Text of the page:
Short video app Douyin has finally welcomed its first-ever blogger with over 100 million followers — @疯狂小杨哥 (Crazy Little Brother Yang) — who has now surpassed viral fitness livestreamer Liu Genghong and renowned actor Andy Lau in popularity on the platform. Each of his videos has amassed at least 2 million likes.
Yet, he is not the pretty-faced influencer that some might imagine. Yang is a 25-year-old guy from the eastern Chinese province of Anhui, who often shares videos of funny pranks he does with numerous family member characters that he plays: an internet-addicted twin brother, an authoritarian tiger mother, a henpecked father, his gentle and quiet wife, his hard-faced sister-in-law, and a lazy golden retriever.
Despite the videos being low resolution, filmed with basic technical prowess, and featuring characters that are frequently in their pajamas, they are beloved by young netizens aged between 18 and 30. “That’s because we are looking for something lighthearted to detox ourselves from a stress-heavy work and social life,” commented Rebecca Jiang, one of Yang’s 100 million-plus followers.
In May 2020, Yang’s popularity on Chinese TikTok skyrocketed as the short video maker started selling goods via livestreaming. Most products are instantly snapped up, from chopsticks priced as low as $0.42 (2.99 RMB) to bedding as high as $1,400 (9,999 RMB).
Thanks to a funny but sincere presentation, Yang has quickly built a rock-solid reputation among online shoppers. According to Chanmama data, in the past three months, an average of 36 million people tuned into his live broadcast room. Sales for each livestream ranged between $3.5 million and $7 million (25 million to 50 million RMB). Earlier this month, the entertainer was even appointed the new spokesperson for domestic car brand Aeolus (东风风神) to reach younger consumers. Clearly, the tech giant ByteDance, which owns Douyin and TikTok, has cultivated its new juggernaut to drive traffic for the upcoming Double 11 shopping festival.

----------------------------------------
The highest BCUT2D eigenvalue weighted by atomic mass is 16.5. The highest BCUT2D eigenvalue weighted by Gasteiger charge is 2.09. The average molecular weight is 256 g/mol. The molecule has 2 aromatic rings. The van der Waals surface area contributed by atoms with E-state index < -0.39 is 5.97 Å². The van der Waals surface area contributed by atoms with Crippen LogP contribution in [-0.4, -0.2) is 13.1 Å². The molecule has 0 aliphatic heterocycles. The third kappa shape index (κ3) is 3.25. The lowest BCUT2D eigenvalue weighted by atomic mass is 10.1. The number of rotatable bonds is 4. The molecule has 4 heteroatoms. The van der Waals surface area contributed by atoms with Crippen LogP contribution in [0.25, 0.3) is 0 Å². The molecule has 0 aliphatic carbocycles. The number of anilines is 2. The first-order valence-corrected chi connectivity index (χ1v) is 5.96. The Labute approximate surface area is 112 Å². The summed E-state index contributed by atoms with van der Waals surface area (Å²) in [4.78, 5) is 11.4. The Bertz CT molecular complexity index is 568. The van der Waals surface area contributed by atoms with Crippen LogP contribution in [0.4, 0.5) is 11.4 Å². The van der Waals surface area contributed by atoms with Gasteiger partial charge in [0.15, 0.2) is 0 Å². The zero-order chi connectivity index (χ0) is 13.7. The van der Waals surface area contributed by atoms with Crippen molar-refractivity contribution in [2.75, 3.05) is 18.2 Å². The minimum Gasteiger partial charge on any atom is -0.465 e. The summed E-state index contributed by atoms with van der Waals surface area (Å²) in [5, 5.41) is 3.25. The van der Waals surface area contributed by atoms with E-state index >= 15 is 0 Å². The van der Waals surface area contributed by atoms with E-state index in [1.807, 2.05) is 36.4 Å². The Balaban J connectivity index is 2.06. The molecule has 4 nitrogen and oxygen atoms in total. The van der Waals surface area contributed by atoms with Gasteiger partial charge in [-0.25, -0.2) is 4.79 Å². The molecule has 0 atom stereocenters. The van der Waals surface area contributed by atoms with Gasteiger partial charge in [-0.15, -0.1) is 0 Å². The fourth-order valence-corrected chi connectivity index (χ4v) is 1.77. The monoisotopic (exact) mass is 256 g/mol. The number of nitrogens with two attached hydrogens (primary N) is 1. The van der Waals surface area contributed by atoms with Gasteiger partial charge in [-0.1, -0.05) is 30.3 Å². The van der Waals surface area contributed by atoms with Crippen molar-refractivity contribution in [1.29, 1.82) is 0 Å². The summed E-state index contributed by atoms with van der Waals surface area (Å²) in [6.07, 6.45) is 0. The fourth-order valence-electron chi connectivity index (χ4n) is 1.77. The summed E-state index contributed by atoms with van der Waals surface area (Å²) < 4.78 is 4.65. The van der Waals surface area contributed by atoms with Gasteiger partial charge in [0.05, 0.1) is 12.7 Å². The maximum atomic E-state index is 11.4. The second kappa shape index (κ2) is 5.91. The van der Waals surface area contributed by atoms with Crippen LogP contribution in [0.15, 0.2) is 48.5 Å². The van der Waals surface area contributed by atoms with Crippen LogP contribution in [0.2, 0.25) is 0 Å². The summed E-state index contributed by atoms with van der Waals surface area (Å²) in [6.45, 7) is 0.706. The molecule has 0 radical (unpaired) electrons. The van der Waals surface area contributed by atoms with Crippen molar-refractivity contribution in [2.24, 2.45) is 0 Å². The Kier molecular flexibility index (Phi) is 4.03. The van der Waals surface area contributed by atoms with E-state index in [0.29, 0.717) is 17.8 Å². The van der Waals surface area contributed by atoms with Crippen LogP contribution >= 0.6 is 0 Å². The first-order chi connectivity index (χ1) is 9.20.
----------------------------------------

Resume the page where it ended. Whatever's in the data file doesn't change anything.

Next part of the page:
However, with new players like Bilibili joining the race, the game is getting more and more saturated. But, it is also far from reaching its limit. By the end of 2022, China’s livestreaming sector is projected to reach $180 billion (1.2 trillion RMB) in revenue with a total of 660 million viewers. This figure is expected to grow more in 2023, reaching $720 billion (4.9 trillion RMB) as per iResearch’s report.
The field is lucrative but can this short video platform carve out a sizeable slice of the pie? Compared to Alibaba’s Taobao — which boasts celebrity anchors Li Jiaqi, Luo Yonghao, and Liu Genghong for its Singles’ Day bonanza — livestreaming newcomer Douyin urgently needs to create its own “Lipstick King” to consolidate its position. Will Yang be the key to capturing those local Gen Z shoppers?